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Mandatory Evacuations Announced for Parts of US City, Residents Warned to Prepare for Overnight Shelter Stays

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Heavy rain and flash flood warnings in New Mexico prompted officials to order some mandatory evacuations, with shelters set up for displaced residents.

The National Weather Service office announced a flash flood emergency on Friday night through early Saturday.

The impacted areas included the city of Las Vegas, New Mexico and communities near Albuquerque.

Up to 2 inches (5 centimeters) of rain had fallen by late Friday with additional rainfall up to 1.5 inches (3.8 centimeters) expected overnight, the weather service said.

There was flash flooding with multiple road closures on the north and west sides of Las Vegas, the weather service said.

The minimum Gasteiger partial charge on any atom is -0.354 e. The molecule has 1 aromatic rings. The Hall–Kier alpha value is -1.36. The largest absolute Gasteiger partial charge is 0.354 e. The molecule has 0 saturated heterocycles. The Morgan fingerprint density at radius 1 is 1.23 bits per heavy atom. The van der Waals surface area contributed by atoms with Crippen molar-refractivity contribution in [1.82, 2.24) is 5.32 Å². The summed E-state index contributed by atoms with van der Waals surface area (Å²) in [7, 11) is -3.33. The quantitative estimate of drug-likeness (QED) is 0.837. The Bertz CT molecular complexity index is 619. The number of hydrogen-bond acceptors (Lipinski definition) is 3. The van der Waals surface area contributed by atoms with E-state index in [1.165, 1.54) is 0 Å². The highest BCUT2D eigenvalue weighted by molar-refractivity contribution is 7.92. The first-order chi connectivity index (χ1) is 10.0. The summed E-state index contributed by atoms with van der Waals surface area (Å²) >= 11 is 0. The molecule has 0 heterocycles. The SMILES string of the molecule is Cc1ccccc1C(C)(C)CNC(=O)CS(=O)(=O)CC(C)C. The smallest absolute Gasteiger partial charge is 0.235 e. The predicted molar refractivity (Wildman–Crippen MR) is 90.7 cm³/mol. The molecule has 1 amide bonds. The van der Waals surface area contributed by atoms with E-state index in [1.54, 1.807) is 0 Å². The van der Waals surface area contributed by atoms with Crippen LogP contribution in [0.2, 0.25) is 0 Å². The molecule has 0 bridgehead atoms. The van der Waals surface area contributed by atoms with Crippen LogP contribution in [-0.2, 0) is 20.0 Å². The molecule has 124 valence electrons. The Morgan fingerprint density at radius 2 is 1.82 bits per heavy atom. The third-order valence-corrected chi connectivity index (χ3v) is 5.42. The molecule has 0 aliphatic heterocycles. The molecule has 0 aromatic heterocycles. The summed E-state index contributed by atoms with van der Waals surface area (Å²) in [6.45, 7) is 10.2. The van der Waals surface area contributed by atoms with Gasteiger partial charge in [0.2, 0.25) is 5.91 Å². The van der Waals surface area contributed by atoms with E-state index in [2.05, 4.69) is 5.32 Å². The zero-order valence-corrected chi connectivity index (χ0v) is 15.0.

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The Las Vegas municipal government announced mandatory evacuations of parts of the city in social media posts, warning residents to prepare for overnight stays.

The city said it established shelters for residents on the west and east sides of the city.

The city government asked residents to limit non-essential water use, while also clarifying that online rumors suggesting the city’s water dams had broken were false and that the dams “are currently intact.”

New Mexico also suffered devastating wildfires this week that killed at least two people and forced thousands to flee from the flames.

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The South Fork and Salt fires in south-central New Mexico destroyed or damaged an estimated 1,400 structures.

FEMA Administrator Deanne Criswell and New Mexico Gov. Michelle Lujan Grisham planned to tour the disaster area Saturday.

The Western Journal has reviewed this Associated Press story and may have altered it prior to publication to ensure that it meets our editorial standards.

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